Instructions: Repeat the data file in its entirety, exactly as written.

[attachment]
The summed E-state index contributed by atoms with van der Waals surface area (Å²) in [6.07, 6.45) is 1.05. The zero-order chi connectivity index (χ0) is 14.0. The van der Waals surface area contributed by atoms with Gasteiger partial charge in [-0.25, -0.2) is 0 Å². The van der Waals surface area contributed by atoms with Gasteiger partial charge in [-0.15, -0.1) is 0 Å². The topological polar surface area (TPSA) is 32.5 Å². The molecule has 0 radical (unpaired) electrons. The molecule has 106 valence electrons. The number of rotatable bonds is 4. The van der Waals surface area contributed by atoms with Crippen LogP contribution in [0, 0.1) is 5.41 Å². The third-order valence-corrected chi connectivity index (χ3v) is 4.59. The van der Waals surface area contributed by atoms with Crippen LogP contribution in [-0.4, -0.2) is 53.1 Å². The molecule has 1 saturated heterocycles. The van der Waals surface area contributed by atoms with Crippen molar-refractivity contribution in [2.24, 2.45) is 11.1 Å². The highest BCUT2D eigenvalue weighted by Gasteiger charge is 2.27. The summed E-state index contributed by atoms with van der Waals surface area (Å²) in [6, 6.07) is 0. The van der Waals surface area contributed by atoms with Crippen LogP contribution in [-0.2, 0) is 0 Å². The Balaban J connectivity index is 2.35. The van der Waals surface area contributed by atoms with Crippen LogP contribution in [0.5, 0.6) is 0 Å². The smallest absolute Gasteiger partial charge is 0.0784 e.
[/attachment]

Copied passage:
The summed E-state index contributed by atoms with van der Waals surface area (Å²) in [6.07, 6.45) is 1.05. The zero-order chi connectivity index (χ0) is 14.0. The van der Waals surface area contributed by atoms with Gasteiger partial charge in [-0.25, -0.2) is 0 Å². The van der Waals surface area contributed by atoms with Gasteiger partial charge in [-0.15, -0.1) is 0 Å². The topological polar surface area (TPSA) is 32.5 Å². The molecule has 0 radical (unpaired) electrons. The molecule has 106 valence electrons. The number of rotatable bonds is 4. The van der Waals surface area contributed by atoms with Crippen LogP contribution in [0, 0.1) is 5.41 Å². The third-order valence-corrected chi connectivity index (χ3v) is 4.59. The van der Waals surface area contributed by atoms with Crippen LogP contribution in [-0.4, -0.2) is 53.1 Å². The molecule has 1 saturated heterocycles. The van der Waals surface area contributed by atoms with Crippen molar-refractivity contribution in [2.24, 2.45) is 11.1 Å². The highest BCUT2D eigenvalue weighted by Gasteiger charge is 2.27. The summed E-state index contributed by atoms with van der Waals surface area (Å²) in [6, 6.07) is 0. The van der Waals surface area contributed by atoms with Crippen LogP contribution in [-0.2, 0) is 0 Å². The Balaban J connectivity index is 2.35. The van der Waals surface area contributed by atoms with Crippen LogP contribution in [0.5, 0.6) is 0 Å². The smallest absolute Gasteiger partial charge is 0.0784 e.